STAMMERING

STAMMERING CAUSES AND CURES

Having a stammer can have a significant impact on one’s mental and emotional well-being, as well as self-worth. Everyday life can be an obstacle course. 

The causes of stammering have perplexed people who stammer, researchers and therapists for centuries. But we are getting closer to finding the answers.

STAMMERING CAUSES AND CURES

There is no cure for stammering.

Most stammering develops during childhood and is a neurological, rather than a psychological, condition. Subtle changes within the brain result in a physical difficulty in talking.

Stammering isn’t caused by anxiety or stress, although people may stammer more when stressed or anxious. 

It is often a hereditary condition – about 60% of people who stammer have another family member who stammers. Most adults who stammer, around 75%, are male. When it begins in childhood, this is known as developmental stammering.

  • Looking for help? See our Get Support section for information about stammering therapies.

Around 8%* of children, boys and girls, will go through a short period of stammering between the ages of two and five. Short means months rather than years. The stammer may come and go during childhood, but if it continues into adulthood, then it’s likely to be a lifelong condition. Up to 3%* of adults in the UK say that they stammer.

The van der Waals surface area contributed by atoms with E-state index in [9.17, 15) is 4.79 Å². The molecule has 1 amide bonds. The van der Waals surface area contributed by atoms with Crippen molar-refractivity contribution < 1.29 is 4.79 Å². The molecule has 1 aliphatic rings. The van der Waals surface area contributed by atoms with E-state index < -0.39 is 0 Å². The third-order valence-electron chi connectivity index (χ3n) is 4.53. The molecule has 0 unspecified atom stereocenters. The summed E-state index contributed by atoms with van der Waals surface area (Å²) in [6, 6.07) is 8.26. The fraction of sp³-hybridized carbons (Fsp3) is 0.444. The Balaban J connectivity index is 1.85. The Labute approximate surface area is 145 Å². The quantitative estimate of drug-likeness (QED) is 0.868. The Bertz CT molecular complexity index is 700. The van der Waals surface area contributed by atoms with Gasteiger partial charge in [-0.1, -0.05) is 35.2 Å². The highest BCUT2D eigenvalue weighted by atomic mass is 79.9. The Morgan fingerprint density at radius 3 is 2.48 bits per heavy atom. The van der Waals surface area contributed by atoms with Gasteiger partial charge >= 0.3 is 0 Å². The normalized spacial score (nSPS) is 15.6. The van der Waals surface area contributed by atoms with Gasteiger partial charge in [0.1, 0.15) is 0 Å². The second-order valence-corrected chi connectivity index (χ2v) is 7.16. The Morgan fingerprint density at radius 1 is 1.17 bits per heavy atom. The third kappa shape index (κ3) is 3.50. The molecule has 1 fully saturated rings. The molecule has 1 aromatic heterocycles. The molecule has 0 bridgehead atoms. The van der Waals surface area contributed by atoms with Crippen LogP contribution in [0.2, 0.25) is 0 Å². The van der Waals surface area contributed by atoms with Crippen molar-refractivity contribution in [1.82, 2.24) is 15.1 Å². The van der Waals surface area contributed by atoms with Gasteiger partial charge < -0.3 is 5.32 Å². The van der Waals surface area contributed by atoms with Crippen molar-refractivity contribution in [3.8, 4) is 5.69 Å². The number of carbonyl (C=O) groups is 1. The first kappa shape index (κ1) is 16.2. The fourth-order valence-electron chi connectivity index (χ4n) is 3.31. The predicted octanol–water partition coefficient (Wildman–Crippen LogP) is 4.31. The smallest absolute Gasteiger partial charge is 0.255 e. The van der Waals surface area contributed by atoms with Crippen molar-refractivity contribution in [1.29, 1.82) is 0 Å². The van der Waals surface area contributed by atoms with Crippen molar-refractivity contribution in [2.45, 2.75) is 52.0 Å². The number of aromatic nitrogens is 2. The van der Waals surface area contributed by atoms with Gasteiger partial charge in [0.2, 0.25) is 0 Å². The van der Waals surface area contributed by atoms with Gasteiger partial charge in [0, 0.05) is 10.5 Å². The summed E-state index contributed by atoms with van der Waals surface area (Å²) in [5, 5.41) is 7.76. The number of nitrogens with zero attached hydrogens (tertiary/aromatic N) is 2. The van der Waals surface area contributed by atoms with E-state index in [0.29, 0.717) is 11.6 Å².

(*Until recently these figures have been 5% of children and 1% of adults. We have increased them as a result of our research, which you can read about in our article ‘Stammering in the Population’.)

STAMMERING CAUSES AND CURES

A far rarer form of stammering, known as acquired stammering or adult onset stammering usually occurs later in life. The main causes are a head injury, a stroke or a condition such as Parkinson’s disease. 

STAMMERING CAUSES AND CURES

Situations that fluent speakers take for granted can be really tricky for those who stammer. These can include:

  • Introducing yourself (eg at school, at work or socially).
  • Ordering a coffee.
  • Giving your name at a reception desk.
  • Navigating a voice-activated helpline menu.
  • Talking on the phone.
  • Using a smart speaker.
  • Using an intercom.

 

By Olalekan Awodehinde

Olalekan Awodehinde is a seasoned investigative reporter.

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